The Open Design School pilot project in Matera will establish a research, design and production laboratory embedded within in the city. The primary purpose of this program will be to provide Matera European Capital of Culture 2019 with a workshop through which the city will be able to self-produce the infrastructure necessary to enact the programs throughout Matera and Basilicata. Instead of relying on specialized companies and a traditional tender process, which typically leads to a "parachute in-parachute out", one-size-fits-all approach to infrastructure and services, the Open Design School will bring together highly capable teams with multidisciplinary backgrounds combining all the skills necessary to carry out all phases of a project, from conception to production, locally. It is our intention to outsource as little hardware as possible for the programs of Matera2019, using the need for stages, signage, lighting, sets, public furniture, transportation and temporary accommodation as an opportunity for collaboration and the exchange of skills. The Open Design School, in other words, will mobilize networks of craftspeople in Matera and throughout Europe to collectively examine new ways of solving old problems while establishing a paradigm for re-embedding the tradition of making things into the heart of a city.
On a practical level, the Open Design School will operate much like a design office or a business: its participants will operate much as employees, carrying out a professional service for a client, who will provide a brief and a budget. It will typically seek to follow a project through from beginning - conceptualization, and design - through to production. Although its early clients are likely to be primarily Matera2019-related, the ODS intends to work with other clients, including private businesses, individuals, public administration, etc.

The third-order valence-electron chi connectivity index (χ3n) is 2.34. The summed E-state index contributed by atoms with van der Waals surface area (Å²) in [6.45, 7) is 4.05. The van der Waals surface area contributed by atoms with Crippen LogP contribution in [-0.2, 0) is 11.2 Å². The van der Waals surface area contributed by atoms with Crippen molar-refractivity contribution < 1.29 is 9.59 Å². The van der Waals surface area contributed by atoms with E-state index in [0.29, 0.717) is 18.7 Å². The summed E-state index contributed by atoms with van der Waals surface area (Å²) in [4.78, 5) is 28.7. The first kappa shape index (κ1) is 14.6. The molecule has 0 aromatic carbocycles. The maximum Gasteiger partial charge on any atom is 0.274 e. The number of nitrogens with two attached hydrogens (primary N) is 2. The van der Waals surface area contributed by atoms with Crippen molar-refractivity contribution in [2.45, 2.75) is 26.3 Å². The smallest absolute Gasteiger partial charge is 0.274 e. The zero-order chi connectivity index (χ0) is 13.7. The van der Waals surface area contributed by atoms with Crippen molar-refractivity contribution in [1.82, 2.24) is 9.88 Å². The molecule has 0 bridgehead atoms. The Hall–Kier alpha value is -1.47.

The project's main goals are:
• Local economic regeneration through an emphasis on learning and innovation.
• The use knowledge and traditional craft experience, combined with new processes and methodologies made possible by new technologies.
• Strengthening of international networks, and cultural and professional exchanges.
• To seed into the city's culture - at all levels, from student to professionals to the pensioner - an awareness of design's potential and importance in improving the quality of community life.
The Open Design School is, therefore:
• An enabling device through which towns, cities and community groups can respond directly to their collective environmental needs
• A social network and antidote to the bubble syndrome of professional over-specialization, through which disciplinary boundaries become inhibitors of innovation: participants are actively encouraged to solve problems they weren’t trained to solve.
• A paradigm for a new platform of learning based on informal exchange and collaboration rather than structured, top-down transmission of information.